More recently, in the wake of the shootings at Umpqua Community College in Oregon, Obama referenced the gun control policies of Australia and Great Britain.
Obama, Oct. 1: We know that other countries, in response to one mass shooting, have been able to craft laws that almost eliminate mass shootings. Friends of ours, allies of ours — Great Britain, Australia, countries like ours. So we know there are ways to prevent it.
A Library of Congress report notes that Great Britain has “some of the most stringent gun control laws in the world.” Handguns are prohibited without special permission, which requires the owner to demonstrate a good reason for possession — and self-defense is not considered a good reason.
But Obama did not advocate similar policies in the U.S.
Obama, Oct. 1: This is a political choice that we make to allow this to happen every few months in America. … So the notion that gun violence is somehow different, that our freedom and our Constitution prohibits any modest regulation of how we use a deadly weapon, when there are law-abiding gun owners all across the country who could hunt and protect their families and do everything they do under such regulations doesn’t make sense.
Nor did Obama suggest he was considering sweeping unilateral action, instead deferring to Congress to make any big changes.
Obama: Each time [a mass shooting] happens I am going to say that we can actually do something about it, but we’re going to have to change our laws. And this is not something I can do by myself. I’ve got to have a Congress and I’ve got to have state legislatures and governors who are willing to work with me on this.
That is consistent with Obama’s most aggressive push on gun control following the shootings in Newtown, in which a gunman shot and killed 20 students and six staff members. On Jan. 16, 2013, Obama announced that he would take 23 “executive actions,” including initiatives such as launching “a national safe and responsible gun ownership campaign” and issuing a presidential memorandum “requiring federal law enforcement to trace guns recovered in criminal investigations.”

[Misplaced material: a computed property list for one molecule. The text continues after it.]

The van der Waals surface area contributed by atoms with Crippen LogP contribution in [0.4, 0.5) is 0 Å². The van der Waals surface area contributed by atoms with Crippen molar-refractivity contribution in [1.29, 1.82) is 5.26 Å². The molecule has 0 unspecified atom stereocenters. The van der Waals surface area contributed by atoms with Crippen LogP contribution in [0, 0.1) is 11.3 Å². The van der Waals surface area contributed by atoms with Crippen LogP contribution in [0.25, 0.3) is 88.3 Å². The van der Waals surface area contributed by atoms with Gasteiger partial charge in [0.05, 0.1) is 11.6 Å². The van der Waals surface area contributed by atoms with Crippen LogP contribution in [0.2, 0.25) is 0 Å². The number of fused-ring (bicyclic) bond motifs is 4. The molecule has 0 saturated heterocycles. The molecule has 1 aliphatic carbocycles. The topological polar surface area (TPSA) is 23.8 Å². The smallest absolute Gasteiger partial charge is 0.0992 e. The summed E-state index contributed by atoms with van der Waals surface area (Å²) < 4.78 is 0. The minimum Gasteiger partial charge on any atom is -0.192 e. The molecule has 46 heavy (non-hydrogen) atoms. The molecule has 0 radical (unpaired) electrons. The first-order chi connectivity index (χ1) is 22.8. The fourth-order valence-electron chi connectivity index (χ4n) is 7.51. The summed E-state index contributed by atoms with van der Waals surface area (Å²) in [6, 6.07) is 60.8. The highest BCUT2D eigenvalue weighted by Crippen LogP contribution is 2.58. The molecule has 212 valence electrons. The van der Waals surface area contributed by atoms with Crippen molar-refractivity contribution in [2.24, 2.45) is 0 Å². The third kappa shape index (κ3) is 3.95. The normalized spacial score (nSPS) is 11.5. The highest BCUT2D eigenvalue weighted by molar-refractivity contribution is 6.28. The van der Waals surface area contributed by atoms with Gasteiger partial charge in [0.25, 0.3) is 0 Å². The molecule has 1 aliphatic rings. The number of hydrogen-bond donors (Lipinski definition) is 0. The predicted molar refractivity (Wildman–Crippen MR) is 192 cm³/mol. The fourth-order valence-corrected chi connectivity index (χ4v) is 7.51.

But even as he announced those actions, Obama acknowledged the limit of his ability to affect major change in gun laws, and he said that “[t]o make a real and lasting difference, Congress, too, must act — and Congress must act soon.” Obama called on Congress to pass legislation requiring universal background checks, including for sales at gun shows, and banning “military-style assault weapons” and large-capacity magazines. Proposals to ban assault weapons, regulate large-capacity magazines and expand background checks were all subsequently voted down in the Senate.
We should note that none of the sweeping changes proposed by Obama involved taking away anyone’s guns. The proposed ban on assault weapons, for example, which was proposed in an amendment introduced by Democratic Sen. Dianne Feinstein and supported by Obama, included a grandfather clause that would have exempted any weapons legally owned prior to the law’s passage, unlike the law in Australia. Feinstein’s amendment was rejected.
On Oct. 20, White House Press Secretary Josh Earnest was asked about Trump’s claim that Obama was working on an executive order to take people’s guns away.
Earnest replied, “Well, I think the president has made no bones about the fact that he’s prepared to use every element of his administrative authority to keep guns out of the hands of criminals. But I think the president’s track record makes clear that he doesn’t just respect, but actually is willing to protect the basic Second Amendment rights of law-abiding Americans. Those are just the facts about the president’s record. Those are the facts about the president’s priority. And we certainly would welcome others who share that common-sense view for making their voices heard.
“So,” the reporter followed, “Trump is lying or misinformed?”
“I have no idea what Donald Trump is doing,” Earnest said.
We can’t know what Obama is “thinking about,” but we can say that he has not advocated any kind of gun confiscation. He has referenced the Australian legislation that included the buyback of certain types of weapons (after which the weapons were deemed illegal) in the context of the U.S. public doing some “soul searching” on the issue of guns. But he has not proposed a unilateral executive order that would confiscate guns. Nor has any major media outlet reported such a thing, as Trump claimed.